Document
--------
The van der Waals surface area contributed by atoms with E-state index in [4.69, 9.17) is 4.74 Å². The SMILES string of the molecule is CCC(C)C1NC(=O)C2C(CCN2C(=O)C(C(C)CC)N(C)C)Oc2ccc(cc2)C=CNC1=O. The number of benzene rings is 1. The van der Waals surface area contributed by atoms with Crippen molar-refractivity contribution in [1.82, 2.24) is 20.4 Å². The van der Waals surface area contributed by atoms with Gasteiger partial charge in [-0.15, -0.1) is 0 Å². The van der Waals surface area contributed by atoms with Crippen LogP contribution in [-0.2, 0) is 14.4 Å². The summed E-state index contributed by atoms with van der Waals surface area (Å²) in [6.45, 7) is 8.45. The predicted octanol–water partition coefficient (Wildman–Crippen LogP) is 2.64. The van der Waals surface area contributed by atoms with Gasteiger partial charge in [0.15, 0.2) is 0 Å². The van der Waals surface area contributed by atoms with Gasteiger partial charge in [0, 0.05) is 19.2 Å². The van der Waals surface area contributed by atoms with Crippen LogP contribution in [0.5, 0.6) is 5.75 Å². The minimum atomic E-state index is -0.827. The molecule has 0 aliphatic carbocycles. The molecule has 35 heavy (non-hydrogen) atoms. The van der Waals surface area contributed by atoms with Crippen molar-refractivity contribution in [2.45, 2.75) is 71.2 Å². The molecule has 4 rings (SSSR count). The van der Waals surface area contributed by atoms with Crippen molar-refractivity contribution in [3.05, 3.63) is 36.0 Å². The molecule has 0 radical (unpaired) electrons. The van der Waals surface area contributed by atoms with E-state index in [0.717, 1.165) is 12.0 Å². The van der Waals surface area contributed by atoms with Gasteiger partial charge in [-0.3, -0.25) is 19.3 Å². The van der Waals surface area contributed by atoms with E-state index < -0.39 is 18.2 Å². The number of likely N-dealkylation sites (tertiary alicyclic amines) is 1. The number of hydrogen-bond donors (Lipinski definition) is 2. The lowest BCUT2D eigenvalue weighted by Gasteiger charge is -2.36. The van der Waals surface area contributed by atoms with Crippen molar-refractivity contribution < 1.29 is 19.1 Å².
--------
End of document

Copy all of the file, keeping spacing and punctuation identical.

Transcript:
The van der Waals surface area contributed by atoms with E-state index in [4.69, 9.17) is 4.74 Å². The SMILES string of the molecule is CCC(C)C1NC(=O)C2C(CCN2C(=O)C(C(C)CC)N(C)C)Oc2ccc(cc2)C=CNC1=O. The number of benzene rings is 1. The van der Waals surface area contributed by atoms with Crippen molar-refractivity contribution in [1.82, 2.24) is 20.4 Å². The van der Waals surface area contributed by atoms with Gasteiger partial charge in [-0.15, -0.1) is 0 Å². The van der Waals surface area contributed by atoms with Crippen LogP contribution in [-0.2, 0) is 14.4 Å². The summed E-state index contributed by atoms with van der Waals surface area (Å²) in [6.45, 7) is 8.45. The predicted octanol–water partition coefficient (Wildman–Crippen LogP) is 2.64. The van der Waals surface area contributed by atoms with Gasteiger partial charge in [0.15, 0.2) is 0 Å². The van der Waals surface area contributed by atoms with Gasteiger partial charge in [0, 0.05) is 19.2 Å². The van der Waals surface area contributed by atoms with Crippen LogP contribution in [0.5, 0.6) is 5.75 Å². The minimum atomic E-state index is -0.827. The molecule has 0 aliphatic carbocycles. The molecule has 35 heavy (non-hydrogen) atoms. The van der Waals surface area contributed by atoms with Crippen molar-refractivity contribution in [2.45, 2.75) is 71.2 Å². The molecule has 4 rings (SSSR count). The van der Waals surface area contributed by atoms with Crippen molar-refractivity contribution in [3.05, 3.63) is 36.0 Å². The molecule has 0 radical (unpaired) electrons. The van der Waals surface area contributed by atoms with E-state index in [0.717, 1.165) is 12.0 Å². The van der Waals surface area contributed by atoms with Gasteiger partial charge in [-0.3, -0.25) is 19.3 Å². The van der Waals surface area contributed by atoms with E-state index < -0.39 is 18.2 Å². The number of likely N-dealkylation sites (tertiary alicyclic amines) is 1. The number of hydrogen-bond donors (Lipinski definition) is 2. The lowest BCUT2D eigenvalue weighted by Gasteiger charge is -2.36. The van der Waals surface area contributed by atoms with Crippen molar-refractivity contribution < 1.29 is 19.1 Å².